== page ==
Addition Through Subtraction: How Negative Keywords Help Shopping Feed Campaigns

What role does keyword research play in your shopping feed campaign? You may not be able to bid on them, but a negative keyword strategy can help ensure better, prequalified clicks.

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Pasta primavera is a dish that consists of vegetables, pasta, and sometimes meat. I made it with shrimp one time and it was delicious. Added some broccoli, carrots and sweet red pepper and paired it with a nice pinot grigio. It was a lovely dinner. If anyone wants the recipe, I can send the link.

Primavera Systems is a brand name of enterprise project portfolio management software which includes project management, collaboration and control capabilities and integrates with other enterprise software (I may have looked that up on Wikipedia). Acquired by Oracle Corporation in 2008, this Primavera is obviously not meant for human consumption.

So, this raises the question: why would I mention these two very different things in the same article? Answer: Because if you’re running an AdWords campaign concerned with Primavera software and you aren’t careful, you may find yourself being matched with people looking for the best pasta primavera recipe (hint: add shrimp). Google is normally pretty good with these things, but some strange matches can happen when merchants aren’t careful.

Keywords are a little tricky with shopping feeds. For one, they don’t function in the same way most merchants are familiar with. That is, it is not a process of addition where we bid on a specific list of words and phrases we’ve painstakingly created in AdWords. Instead, when a merchant submits a shopping feed file to Google Shopping, Google crawls individual product pages and indexes information like product names and descriptions, essentially using that information as a keyword list. Your own products do the work for you! However, adding negative keywords to your campaign greatly increases its effectiveness by telling Google specific terms with which your products should not be matched. If AdWords campaigns are like sculpture, think of text-based PPC ads as clay and shopping feeds as marble. The main difference is with clay we can add pieces together, whereas with marble the sculptor takes his chisel and starts chipping away.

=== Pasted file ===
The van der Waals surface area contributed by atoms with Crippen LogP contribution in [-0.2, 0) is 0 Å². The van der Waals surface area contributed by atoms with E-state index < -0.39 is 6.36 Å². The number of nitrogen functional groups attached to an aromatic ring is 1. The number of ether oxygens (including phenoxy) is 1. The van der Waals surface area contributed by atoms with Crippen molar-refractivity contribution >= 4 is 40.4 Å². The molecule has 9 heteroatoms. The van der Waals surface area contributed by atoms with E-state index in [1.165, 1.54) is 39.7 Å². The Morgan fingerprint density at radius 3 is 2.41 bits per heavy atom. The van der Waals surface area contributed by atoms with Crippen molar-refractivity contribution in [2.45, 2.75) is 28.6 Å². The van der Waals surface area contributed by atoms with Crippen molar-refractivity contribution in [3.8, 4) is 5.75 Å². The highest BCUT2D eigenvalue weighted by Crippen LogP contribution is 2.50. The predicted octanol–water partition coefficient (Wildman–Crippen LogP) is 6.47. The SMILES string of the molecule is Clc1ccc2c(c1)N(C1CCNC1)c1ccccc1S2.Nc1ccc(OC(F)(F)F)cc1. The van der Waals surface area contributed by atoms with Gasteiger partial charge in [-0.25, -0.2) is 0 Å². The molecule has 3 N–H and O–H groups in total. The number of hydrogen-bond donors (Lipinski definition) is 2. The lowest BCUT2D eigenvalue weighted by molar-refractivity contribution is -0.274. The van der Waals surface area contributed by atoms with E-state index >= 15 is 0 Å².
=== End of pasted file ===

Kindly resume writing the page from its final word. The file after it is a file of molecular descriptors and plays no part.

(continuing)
We have been talking about the importance of product titles and descriptions in relation to increasing conversions for quite some time now, but that is just a part of shopping feeds campaign optimization. Merchants should also be checking their search terms and adding negative keywords on a regular basis.

Negative Keywords 1

 

To see the search terms that have been paired to your site, look in the Dimensions tab in AdWords and select “Search terms” from the dropdown menu pictured above. Search terms can be sorted by a number of metrics, but the most important ones to look at are Impressions, Clicks, Click Through Rate (CTR), Cost, Conversions and Cost/Converted Click. Keep your profit margins in mind when looking at your data – if a particular search term is bringing in a fair number of conversions, look at the cost per converted click field. Are you actually losing money from those conversions?

When you have identified an undesirable search term, be sure to add it to your negative keyword list. Click on the Keywords tab and scroll down to the bottom of the page, where you will see where to add negative keywords at both the ad group and campaign level. If you make a mistake, don’t worry. You can add and remove from this list at any time.

Negative Keywords 2

Because of the way Google indexes product information, it can be tempting to “set it and forget it,” confident that your high quality product titles descriptions will see the campaign through. However, a well-cultivated negative keywords list plays just as big a role in helping Google match products to relevant search terms, and when the two work together your campaign is in a much better position to succeed.

If you need any help with shopping feed campaigns, Volusion has a team of specialized, AdWords certified professionals ready to create, manage and optimize your account. And as always, if you have any questions or comments, feel free to leave them in the box below.

 

About 

Adam Kirsch is a Search Marketing Specialist with a focus in Shopping Feed Management. When he isn't at work or spending time with his wife and dog, Adam can be found watching baseball, the most data-driven of professional sports.

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